Building-moratorium measures narrowly defeated by the Baltimore County Council


The Baltimore County Council narrowly defeated measures last night that would have imposed building moratoriums in several older communities.

A bill by Council Chairman Joseph Bartenfelder called for the county to stop issuing permits for new homes in the Overlea/Fullerton area until creation of a community growth plan. A similar bill by Bartenfelder and Councilman Vincent J. Gardina applied to the Carney and Parkville areas. Both failed on 4-3 votes.

The north county's councilman, T. Bryan McIntire, the only Republican member, voted against both and said he opposed using moratoriums to derail unpopular housing projects.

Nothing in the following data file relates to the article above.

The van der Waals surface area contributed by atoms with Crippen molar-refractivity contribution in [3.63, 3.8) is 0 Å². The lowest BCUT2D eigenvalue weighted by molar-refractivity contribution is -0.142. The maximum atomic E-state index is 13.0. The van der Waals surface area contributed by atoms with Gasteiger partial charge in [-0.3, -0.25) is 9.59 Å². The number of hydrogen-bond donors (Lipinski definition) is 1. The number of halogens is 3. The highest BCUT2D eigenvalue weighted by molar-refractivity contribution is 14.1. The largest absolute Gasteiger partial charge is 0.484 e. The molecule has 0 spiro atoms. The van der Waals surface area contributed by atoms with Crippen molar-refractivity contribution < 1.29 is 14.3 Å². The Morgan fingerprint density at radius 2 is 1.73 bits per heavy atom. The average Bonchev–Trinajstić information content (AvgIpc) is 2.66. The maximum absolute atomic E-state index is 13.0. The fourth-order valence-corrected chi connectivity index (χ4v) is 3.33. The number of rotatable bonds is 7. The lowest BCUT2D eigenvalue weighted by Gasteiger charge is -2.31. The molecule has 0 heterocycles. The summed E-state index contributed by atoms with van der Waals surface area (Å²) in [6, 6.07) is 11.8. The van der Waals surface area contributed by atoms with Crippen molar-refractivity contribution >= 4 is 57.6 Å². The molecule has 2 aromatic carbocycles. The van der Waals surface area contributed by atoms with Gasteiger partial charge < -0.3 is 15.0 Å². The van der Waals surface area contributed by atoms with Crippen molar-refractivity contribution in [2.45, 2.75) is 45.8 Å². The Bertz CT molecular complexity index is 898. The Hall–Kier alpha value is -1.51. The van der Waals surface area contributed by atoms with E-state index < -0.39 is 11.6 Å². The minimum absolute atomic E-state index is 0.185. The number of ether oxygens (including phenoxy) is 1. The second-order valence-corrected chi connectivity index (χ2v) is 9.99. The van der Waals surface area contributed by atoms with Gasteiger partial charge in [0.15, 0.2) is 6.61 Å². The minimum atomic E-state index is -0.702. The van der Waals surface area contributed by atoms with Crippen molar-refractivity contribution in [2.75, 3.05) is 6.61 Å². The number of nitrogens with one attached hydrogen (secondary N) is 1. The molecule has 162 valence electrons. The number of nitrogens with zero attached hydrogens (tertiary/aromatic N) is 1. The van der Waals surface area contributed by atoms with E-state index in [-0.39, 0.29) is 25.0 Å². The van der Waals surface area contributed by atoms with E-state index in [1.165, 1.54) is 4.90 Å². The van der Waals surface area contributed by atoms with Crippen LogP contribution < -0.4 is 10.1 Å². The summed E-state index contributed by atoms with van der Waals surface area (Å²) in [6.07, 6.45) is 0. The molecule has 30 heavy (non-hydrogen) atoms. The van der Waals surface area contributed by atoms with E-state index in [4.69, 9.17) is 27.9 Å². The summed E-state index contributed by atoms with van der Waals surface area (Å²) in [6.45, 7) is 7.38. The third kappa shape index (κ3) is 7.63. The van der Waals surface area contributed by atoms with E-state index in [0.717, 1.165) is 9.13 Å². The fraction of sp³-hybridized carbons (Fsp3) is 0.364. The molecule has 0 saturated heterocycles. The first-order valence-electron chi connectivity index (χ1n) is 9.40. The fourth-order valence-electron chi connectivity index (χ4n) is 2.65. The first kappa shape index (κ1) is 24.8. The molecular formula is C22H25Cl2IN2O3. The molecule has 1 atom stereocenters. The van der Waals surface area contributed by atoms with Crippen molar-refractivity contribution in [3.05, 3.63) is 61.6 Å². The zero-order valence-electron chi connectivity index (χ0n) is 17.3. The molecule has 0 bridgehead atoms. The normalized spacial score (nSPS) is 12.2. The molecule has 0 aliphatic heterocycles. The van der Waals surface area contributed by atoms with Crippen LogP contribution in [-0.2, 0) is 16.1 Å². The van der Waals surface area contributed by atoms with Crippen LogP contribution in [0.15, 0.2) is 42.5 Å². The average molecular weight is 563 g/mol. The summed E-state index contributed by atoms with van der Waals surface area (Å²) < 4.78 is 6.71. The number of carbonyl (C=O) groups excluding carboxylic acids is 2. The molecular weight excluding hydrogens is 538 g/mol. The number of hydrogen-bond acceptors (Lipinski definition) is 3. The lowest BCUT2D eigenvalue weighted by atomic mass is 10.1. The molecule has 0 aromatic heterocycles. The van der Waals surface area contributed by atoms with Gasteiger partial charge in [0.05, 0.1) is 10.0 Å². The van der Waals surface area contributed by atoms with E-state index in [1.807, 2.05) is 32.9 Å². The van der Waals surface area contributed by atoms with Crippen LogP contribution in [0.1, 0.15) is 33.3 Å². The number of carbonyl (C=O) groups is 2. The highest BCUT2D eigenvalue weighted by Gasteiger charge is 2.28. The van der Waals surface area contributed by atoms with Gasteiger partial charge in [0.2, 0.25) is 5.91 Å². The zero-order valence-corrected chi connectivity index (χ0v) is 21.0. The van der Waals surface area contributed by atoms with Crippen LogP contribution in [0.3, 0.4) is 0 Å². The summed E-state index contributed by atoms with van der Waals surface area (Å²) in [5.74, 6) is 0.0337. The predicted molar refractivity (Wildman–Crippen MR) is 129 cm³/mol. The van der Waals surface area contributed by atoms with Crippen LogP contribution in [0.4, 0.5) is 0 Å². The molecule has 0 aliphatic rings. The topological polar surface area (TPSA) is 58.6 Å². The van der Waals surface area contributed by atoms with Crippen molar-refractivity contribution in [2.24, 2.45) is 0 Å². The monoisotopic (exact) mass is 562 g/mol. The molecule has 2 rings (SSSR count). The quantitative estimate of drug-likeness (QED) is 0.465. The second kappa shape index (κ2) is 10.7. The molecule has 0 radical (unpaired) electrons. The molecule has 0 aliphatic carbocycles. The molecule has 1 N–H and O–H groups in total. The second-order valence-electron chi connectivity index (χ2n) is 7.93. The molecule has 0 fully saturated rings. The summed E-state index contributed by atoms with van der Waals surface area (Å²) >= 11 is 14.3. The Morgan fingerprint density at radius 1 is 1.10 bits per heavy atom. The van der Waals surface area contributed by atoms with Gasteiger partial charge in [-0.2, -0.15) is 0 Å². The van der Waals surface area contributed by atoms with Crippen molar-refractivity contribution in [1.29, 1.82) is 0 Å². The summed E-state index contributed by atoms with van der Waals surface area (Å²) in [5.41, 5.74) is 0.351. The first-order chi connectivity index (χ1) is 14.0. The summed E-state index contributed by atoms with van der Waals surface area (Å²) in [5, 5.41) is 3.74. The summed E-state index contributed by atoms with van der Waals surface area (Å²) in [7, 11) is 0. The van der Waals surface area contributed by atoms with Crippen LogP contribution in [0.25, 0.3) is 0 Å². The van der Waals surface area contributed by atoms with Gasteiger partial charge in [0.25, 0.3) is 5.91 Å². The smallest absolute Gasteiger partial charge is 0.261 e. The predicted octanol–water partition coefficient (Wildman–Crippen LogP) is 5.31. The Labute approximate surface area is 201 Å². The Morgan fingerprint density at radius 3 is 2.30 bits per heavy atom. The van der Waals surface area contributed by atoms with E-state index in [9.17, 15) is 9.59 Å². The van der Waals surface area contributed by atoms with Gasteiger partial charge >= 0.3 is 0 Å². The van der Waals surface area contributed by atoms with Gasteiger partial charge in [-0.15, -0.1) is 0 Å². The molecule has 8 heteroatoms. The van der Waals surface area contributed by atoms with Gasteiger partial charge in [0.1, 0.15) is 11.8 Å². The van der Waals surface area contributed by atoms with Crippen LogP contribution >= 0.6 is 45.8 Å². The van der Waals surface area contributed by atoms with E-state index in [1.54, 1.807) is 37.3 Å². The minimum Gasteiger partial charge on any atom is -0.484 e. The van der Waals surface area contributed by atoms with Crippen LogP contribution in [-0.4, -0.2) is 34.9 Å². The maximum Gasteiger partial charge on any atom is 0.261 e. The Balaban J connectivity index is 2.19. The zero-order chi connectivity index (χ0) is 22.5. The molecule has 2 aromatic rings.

"Every time someone doesn't want something in their district, they're using the moratorium to stall it," said McIntire, adding that moratoriums could lead to a lawsuit against the county.

Councilmen Kevin Kamenetz, Kenneth N. Oliver and Stephen G. Samuel Moxley also voted no.

In terse remarks after the meeting, Bartenfelder pointed out that McIntire had supported a moratorium in his own district.

"He has a moratorium in his district, and he didn't extend it to others," Bartenfelder said. "You'll have to ask him to explain the logic behind that."

McIntire replied that the council is beginning to "abuse" the option of imposing moratoriums.

In other action, the council approved an expenditure of $79,500, including nearly $20,000 in county funds, to the Police Department's Domestic Violence Hispanic Outreach Program for a police officer to assist with domestic violence incidents. It also approved $307,700, including $93,700 in county money, for a police unit that will work to impede the spread of gang violence.

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